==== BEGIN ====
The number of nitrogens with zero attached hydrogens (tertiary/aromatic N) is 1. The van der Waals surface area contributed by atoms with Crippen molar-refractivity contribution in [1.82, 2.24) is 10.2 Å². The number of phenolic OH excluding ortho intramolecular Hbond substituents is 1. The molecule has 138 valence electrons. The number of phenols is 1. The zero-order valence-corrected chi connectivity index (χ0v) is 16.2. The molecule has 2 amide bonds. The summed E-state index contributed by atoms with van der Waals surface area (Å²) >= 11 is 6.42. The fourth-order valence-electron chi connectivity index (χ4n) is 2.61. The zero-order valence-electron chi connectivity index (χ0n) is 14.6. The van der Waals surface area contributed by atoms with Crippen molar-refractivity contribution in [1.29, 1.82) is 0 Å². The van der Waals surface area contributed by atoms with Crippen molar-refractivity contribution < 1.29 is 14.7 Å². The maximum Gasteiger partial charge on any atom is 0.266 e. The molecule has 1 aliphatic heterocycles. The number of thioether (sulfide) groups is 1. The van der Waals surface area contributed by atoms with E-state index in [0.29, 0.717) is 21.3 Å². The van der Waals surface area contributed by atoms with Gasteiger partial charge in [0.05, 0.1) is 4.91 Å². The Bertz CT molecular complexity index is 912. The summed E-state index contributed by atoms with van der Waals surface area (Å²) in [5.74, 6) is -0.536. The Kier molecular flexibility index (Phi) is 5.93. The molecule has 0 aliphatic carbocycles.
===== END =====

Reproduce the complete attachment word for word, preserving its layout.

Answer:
The number of nitrogens with zero attached hydrogens (tertiary/aromatic N) is 1. The van der Waals surface area contributed by atoms with Crippen molar-refractivity contribution in [1.82, 2.24) is 10.2 Å². The number of phenolic OH excluding ortho intramolecular Hbond substituents is 1. The molecule has 138 valence electrons. The number of phenols is 1. The zero-order valence-corrected chi connectivity index (χ0v) is 16.2. The molecule has 2 amide bonds. The summed E-state index contributed by atoms with van der Waals surface area (Å²) >= 11 is 6.42. The fourth-order valence-electron chi connectivity index (χ4n) is 2.61. The zero-order valence-electron chi connectivity index (χ0n) is 14.6. The van der Waals surface area contributed by atoms with Crippen molar-refractivity contribution in [1.29, 1.82) is 0 Å². The van der Waals surface area contributed by atoms with Crippen molar-refractivity contribution < 1.29 is 14.7 Å². The maximum Gasteiger partial charge on any atom is 0.266 e. The molecule has 1 aliphatic heterocycles. The number of thioether (sulfide) groups is 1. The van der Waals surface area contributed by atoms with E-state index in [0.29, 0.717) is 21.3 Å². The van der Waals surface area contributed by atoms with Gasteiger partial charge in [0.05, 0.1) is 4.91 Å². The Bertz CT molecular complexity index is 912. The summed E-state index contributed by atoms with van der Waals surface area (Å²) in [5.74, 6) is -0.536. The Kier molecular flexibility index (Phi) is 5.93. The molecule has 0 aliphatic carbocycles.